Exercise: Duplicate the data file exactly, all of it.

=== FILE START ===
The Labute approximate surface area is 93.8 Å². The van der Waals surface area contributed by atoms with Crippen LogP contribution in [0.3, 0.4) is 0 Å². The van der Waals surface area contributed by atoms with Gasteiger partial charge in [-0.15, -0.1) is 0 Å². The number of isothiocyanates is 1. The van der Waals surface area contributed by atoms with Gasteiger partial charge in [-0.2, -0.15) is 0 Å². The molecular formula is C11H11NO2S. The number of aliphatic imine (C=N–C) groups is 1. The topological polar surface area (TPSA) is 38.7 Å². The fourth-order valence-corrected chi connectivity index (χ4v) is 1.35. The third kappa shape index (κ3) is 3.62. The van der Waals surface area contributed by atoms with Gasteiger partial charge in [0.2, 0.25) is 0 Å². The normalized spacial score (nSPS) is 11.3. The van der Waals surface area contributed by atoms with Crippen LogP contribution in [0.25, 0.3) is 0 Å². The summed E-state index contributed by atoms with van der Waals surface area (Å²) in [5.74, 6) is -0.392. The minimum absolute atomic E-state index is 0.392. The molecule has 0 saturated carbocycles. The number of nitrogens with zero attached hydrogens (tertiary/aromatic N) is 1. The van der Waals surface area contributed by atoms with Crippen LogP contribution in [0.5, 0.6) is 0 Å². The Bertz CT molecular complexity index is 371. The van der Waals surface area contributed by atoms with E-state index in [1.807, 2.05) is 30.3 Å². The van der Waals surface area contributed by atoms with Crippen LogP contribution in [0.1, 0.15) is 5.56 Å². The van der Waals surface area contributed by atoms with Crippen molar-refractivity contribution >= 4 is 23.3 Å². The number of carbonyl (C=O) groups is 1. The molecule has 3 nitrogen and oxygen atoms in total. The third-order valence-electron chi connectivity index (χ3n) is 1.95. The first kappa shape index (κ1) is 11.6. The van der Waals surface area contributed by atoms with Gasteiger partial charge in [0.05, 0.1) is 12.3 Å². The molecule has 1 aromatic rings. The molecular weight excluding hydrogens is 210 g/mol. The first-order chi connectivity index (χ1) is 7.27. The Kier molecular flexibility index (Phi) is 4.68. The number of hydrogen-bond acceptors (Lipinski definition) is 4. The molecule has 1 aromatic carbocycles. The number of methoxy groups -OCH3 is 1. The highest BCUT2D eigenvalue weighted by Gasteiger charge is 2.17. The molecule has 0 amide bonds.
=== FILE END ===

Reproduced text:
The Labute approximate surface area is 93.8 Å². The van der Waals surface area contributed by atoms with Crippen LogP contribution in [0.3, 0.4) is 0 Å². The van der Waals surface area contributed by atoms with Gasteiger partial charge in [-0.15, -0.1) is 0 Å². The number of isothiocyanates is 1. The van der Waals surface area contributed by atoms with Gasteiger partial charge in [-0.2, -0.15) is 0 Å². The molecular formula is C11H11NO2S. The number of aliphatic imine (C=N–C) groups is 1. The topological polar surface area (TPSA) is 38.7 Å². The fourth-order valence-corrected chi connectivity index (χ4v) is 1.35. The third kappa shape index (κ3) is 3.62. The van der Waals surface area contributed by atoms with Gasteiger partial charge in [0.2, 0.25) is 0 Å². The normalized spacial score (nSPS) is 11.3. The van der Waals surface area contributed by atoms with Crippen LogP contribution in [0.25, 0.3) is 0 Å². The summed E-state index contributed by atoms with van der Waals surface area (Å²) in [5.74, 6) is -0.392. The minimum absolute atomic E-state index is 0.392. The molecule has 0 saturated carbocycles. The number of nitrogens with zero attached hydrogens (tertiary/aromatic N) is 1. The van der Waals surface area contributed by atoms with Crippen LogP contribution in [0.5, 0.6) is 0 Å². The Bertz CT molecular complexity index is 371. The van der Waals surface area contributed by atoms with E-state index in [1.807, 2.05) is 30.3 Å². The van der Waals surface area contributed by atoms with Crippen LogP contribution in [0.1, 0.15) is 5.56 Å². The van der Waals surface area contributed by atoms with Crippen molar-refractivity contribution >= 4 is 23.3 Å². The number of carbonyl (C=O) groups is 1. The molecule has 3 nitrogen and oxygen atoms in total. The third-order valence-electron chi connectivity index (χ3n) is 1.95. The first kappa shape index (κ1) is 11.6. The van der Waals surface area contributed by atoms with Gasteiger partial charge in [0.05, 0.1) is 12.3 Å². The molecule has 1 aromatic rings. The molecular weight excluding hydrogens is 210 g/mol. The first-order chi connectivity index (χ1) is 7.27. The Kier molecular flexibility index (Phi) is 4.68. The number of hydrogen-bond acceptors (Lipinski definition) is 4. The molecule has 1 aromatic carbocycles. The number of methoxy groups -OCH3 is 1. The highest BCUT2D eigenvalue weighted by Gasteiger charge is 2.17. The molecule has 0 amide bonds.